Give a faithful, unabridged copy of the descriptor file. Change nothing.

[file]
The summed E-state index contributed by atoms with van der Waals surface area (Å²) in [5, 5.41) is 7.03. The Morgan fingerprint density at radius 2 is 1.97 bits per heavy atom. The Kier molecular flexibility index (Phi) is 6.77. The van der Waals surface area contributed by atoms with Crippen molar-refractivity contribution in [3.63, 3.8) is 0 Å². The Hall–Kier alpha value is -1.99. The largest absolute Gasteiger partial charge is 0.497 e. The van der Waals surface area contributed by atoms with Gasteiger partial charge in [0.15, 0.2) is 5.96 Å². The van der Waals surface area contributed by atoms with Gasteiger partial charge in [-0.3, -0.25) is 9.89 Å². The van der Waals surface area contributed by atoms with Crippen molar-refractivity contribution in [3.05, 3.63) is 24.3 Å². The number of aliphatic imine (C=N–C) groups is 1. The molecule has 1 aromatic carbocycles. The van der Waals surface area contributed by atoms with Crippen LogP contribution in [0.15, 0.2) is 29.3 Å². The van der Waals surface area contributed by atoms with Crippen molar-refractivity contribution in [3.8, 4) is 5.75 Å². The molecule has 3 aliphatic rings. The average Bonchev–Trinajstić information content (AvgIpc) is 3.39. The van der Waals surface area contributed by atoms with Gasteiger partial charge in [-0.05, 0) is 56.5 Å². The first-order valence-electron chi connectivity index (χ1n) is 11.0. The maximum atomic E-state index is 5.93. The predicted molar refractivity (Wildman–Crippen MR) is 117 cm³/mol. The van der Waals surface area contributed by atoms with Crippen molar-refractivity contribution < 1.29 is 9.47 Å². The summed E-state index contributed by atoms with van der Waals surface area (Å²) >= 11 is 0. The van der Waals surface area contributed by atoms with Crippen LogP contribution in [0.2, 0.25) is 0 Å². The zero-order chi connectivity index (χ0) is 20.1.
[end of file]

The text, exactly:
The summed E-state index contributed by atoms with van der Waals surface area (Å²) in [5, 5.41) is 7.03. The Morgan fingerprint density at radius 2 is 1.97 bits per heavy atom. The Kier molecular flexibility index (Phi) is 6.77. The van der Waals surface area contributed by atoms with Crippen molar-refractivity contribution in [3.63, 3.8) is 0 Å². The Hall–Kier alpha value is -1.99. The largest absolute Gasteiger partial charge is 0.497 e. The van der Waals surface area contributed by atoms with Gasteiger partial charge in [0.15, 0.2) is 5.96 Å². The van der Waals surface area contributed by atoms with Gasteiger partial charge in [-0.3, -0.25) is 9.89 Å². The van der Waals surface area contributed by atoms with Crippen molar-refractivity contribution in [3.05, 3.63) is 24.3 Å². The number of aliphatic imine (C=N–C) groups is 1. The molecule has 1 aromatic carbocycles. The van der Waals surface area contributed by atoms with Crippen LogP contribution in [0.15, 0.2) is 29.3 Å². The van der Waals surface area contributed by atoms with Crippen molar-refractivity contribution in [3.8, 4) is 5.75 Å². The molecule has 3 aliphatic rings. The average Bonchev–Trinajstić information content (AvgIpc) is 3.39. The van der Waals surface area contributed by atoms with Gasteiger partial charge in [-0.05, 0) is 56.5 Å². The first-order valence-electron chi connectivity index (χ1n) is 11.0. The maximum atomic E-state index is 5.93. The predicted molar refractivity (Wildman–Crippen MR) is 117 cm³/mol. The van der Waals surface area contributed by atoms with Crippen molar-refractivity contribution < 1.29 is 9.47 Å². The summed E-state index contributed by atoms with van der Waals surface area (Å²) >= 11 is 0. The van der Waals surface area contributed by atoms with Crippen LogP contribution in [0.2, 0.25) is 0 Å². The zero-order chi connectivity index (χ0) is 20.1.